Aims/hypothesisIn the context of diabetes, the health benefit of antioxidant treatment has been widely debated. In this study, we investigated the effect of antioxidant treatment during the development of insulin resistance and hyperphagia in obesity and partial lipodystrophy.
MethodsWe studied the role of antioxidants in the regulation of insulin resistance using the tamoxifen-inducible fat-specific insulin receptor knockout (iFIRKO) mouse model, which allowed us to analyse the antioxidant's effect in a time-resolved manner. In addition, leptin-deficient ob/ob mice were used as a hyperphagic, chronically obese and diabetic mouse model to validate the beneficial effect of antioxidants on metabolism.
ResultsAcute induction of insulin receptor knockout in adipocytes changed the substrate preference to fat before induction of a diabetic phenotype including hyperinsulinaemia and hyperglycaemia. In healthy chow-fed animals as well as in morbidly obese mice, this diabetic phase could be reversed within a few weeks. Furthermore, after the induction of insulin receptor knockout in mature adipocytes, iFIRKO mice were protected from subsequent obesity development through high-fat diet feeding. By genetic tracing we show that the persistent fat mass loss in mice after insulin receptor knockout in adipocytes is not caused by the depletion of adipocytes. Treatment of iFIRKO mice with antioxidants postponed and reduced hyperglycaemia by increasing insulin sensitivity. In ob/ob mice, antioxidants rescued both hyperglycaemia and hyperphagia.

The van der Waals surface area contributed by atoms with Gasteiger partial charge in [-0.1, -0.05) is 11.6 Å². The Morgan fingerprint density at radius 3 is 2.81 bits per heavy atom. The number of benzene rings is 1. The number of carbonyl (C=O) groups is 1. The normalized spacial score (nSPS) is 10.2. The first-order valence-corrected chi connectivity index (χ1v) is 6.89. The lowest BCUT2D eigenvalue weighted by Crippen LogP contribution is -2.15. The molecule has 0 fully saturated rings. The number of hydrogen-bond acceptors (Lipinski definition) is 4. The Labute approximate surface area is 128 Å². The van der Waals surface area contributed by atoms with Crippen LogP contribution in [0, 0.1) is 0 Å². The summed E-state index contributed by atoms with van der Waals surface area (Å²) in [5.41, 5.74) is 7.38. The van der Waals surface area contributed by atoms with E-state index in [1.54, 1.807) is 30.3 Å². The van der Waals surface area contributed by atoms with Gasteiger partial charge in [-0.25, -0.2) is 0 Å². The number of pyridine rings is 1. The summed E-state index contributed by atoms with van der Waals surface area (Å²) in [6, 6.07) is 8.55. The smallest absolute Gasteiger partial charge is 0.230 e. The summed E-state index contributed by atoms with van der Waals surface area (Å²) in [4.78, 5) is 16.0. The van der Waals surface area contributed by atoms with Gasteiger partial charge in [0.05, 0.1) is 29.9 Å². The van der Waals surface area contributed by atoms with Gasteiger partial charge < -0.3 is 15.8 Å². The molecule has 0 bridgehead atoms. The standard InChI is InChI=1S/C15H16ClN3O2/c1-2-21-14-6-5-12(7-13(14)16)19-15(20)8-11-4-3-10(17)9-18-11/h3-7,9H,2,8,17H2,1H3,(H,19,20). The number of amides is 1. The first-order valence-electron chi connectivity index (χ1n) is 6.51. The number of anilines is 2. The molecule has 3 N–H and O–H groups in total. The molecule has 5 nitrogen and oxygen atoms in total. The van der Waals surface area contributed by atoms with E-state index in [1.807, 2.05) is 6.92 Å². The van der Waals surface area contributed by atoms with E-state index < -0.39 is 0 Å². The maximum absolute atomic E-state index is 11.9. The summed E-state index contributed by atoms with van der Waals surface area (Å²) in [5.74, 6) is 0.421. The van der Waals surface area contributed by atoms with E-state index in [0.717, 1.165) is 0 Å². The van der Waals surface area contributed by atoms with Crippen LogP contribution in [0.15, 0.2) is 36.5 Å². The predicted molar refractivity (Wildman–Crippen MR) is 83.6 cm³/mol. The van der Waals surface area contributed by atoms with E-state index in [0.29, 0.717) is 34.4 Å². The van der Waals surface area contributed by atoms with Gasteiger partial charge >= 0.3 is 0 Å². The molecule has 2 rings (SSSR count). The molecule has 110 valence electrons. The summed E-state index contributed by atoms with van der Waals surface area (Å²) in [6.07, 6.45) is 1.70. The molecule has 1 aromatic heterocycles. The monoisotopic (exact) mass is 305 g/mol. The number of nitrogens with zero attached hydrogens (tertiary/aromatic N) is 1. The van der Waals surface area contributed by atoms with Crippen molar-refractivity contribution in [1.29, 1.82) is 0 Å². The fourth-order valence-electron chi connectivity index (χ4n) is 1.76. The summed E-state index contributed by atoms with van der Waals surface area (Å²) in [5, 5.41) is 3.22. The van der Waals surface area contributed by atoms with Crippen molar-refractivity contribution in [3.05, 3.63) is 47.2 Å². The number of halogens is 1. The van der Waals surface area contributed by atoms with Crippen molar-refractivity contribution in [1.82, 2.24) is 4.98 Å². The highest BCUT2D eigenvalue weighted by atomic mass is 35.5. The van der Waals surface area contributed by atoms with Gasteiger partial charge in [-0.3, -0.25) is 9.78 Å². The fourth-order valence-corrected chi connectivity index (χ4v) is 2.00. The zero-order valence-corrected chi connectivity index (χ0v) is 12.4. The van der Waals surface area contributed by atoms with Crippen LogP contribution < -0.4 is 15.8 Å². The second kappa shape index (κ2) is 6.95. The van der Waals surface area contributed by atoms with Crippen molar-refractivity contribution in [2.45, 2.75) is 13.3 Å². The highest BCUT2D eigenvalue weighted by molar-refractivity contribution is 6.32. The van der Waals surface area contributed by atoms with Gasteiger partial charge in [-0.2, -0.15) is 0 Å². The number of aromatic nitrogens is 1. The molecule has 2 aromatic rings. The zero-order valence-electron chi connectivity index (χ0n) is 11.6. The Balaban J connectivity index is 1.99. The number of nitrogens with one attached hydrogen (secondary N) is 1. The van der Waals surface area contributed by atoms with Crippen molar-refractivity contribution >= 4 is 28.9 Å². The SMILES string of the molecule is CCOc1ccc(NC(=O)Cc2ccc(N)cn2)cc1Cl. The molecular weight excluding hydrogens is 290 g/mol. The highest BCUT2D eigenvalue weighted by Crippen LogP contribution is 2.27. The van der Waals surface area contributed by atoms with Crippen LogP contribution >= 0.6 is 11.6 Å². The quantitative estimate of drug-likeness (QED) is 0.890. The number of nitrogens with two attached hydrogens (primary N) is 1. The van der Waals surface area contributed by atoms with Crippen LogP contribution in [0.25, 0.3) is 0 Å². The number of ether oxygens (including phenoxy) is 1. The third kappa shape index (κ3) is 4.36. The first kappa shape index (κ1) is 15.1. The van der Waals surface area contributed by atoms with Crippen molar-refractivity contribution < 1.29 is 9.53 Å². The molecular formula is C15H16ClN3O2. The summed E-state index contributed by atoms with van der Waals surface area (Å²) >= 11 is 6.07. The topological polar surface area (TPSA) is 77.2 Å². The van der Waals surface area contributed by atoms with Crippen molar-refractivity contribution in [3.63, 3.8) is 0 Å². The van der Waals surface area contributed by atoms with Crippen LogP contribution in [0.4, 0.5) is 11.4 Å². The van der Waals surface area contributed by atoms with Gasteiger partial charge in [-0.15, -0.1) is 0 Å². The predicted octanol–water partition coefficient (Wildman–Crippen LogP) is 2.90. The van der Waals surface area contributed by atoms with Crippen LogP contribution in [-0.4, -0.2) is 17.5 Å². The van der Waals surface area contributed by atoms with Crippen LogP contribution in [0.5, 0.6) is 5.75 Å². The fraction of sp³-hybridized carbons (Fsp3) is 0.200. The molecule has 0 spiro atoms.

Conclusions/interpretationWe conclude that fat mass reduction through insulin resistance in adipocytes is not reversible. Furthermore, it seems unlikely that adipocytes undergo apoptosis during the process of extreme lipolysis, as a consequence of insulin resistance. Antioxidants have a beneficial health effect not only during the acute phase of diabetes development, but also in a temporary fashion once chronic obesity and diabetes have been established.
SUBMITTER: Straub LG